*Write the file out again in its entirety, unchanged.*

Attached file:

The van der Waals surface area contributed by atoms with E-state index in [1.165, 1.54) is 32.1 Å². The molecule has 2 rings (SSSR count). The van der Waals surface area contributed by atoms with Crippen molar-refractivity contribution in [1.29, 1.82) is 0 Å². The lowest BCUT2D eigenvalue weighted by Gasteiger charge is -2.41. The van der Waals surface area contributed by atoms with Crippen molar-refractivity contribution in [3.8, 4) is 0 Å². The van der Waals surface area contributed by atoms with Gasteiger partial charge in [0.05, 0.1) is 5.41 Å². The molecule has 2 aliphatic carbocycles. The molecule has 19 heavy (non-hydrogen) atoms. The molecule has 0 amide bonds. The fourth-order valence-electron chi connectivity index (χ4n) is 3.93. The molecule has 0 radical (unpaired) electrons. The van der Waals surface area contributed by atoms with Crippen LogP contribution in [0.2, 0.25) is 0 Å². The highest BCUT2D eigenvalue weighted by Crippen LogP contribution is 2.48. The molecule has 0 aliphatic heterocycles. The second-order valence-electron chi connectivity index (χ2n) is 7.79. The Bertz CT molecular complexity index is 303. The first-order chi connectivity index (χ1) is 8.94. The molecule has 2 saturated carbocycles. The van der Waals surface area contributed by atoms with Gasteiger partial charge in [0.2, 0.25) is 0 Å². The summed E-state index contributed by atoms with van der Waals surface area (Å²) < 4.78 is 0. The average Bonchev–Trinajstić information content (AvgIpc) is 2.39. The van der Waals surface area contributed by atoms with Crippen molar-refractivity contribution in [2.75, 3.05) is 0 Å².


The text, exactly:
The van der Waals surface area contributed by atoms with E-state index in [1.165, 1.54) is 32.1 Å². The molecule has 2 rings (SSSR count). The van der Waals surface area contributed by atoms with Crippen molar-refractivity contribution in [1.29, 1.82) is 0 Å². The lowest BCUT2D eigenvalue weighted by Gasteiger charge is -2.41. The van der Waals surface area contributed by atoms with Crippen molar-refractivity contribution in [3.8, 4) is 0 Å². The van der Waals surface area contributed by atoms with Gasteiger partial charge in [0.05, 0.1) is 5.41 Å². The molecule has 2 aliphatic carbocycles. The molecule has 19 heavy (non-hydrogen) atoms. The molecule has 0 amide bonds. The fourth-order valence-electron chi connectivity index (χ4n) is 3.93. The molecule has 0 radical (unpaired) electrons. The van der Waals surface area contributed by atoms with Crippen LogP contribution in [0.2, 0.25) is 0 Å². The highest BCUT2D eigenvalue weighted by Crippen LogP contribution is 2.48. The molecule has 0 aliphatic heterocycles. The second-order valence-electron chi connectivity index (χ2n) is 7.79. The Bertz CT molecular complexity index is 303. The first-order chi connectivity index (χ1) is 8.94. The molecule has 2 saturated carbocycles. The van der Waals surface area contributed by atoms with Gasteiger partial charge in [0.2, 0.25) is 0 Å². The summed E-state index contributed by atoms with van der Waals surface area (Å²) < 4.78 is 0. The average Bonchev–Trinajstić information content (AvgIpc) is 2.39. The van der Waals surface area contributed by atoms with Crippen molar-refractivity contribution in [2.75, 3.05) is 0 Å².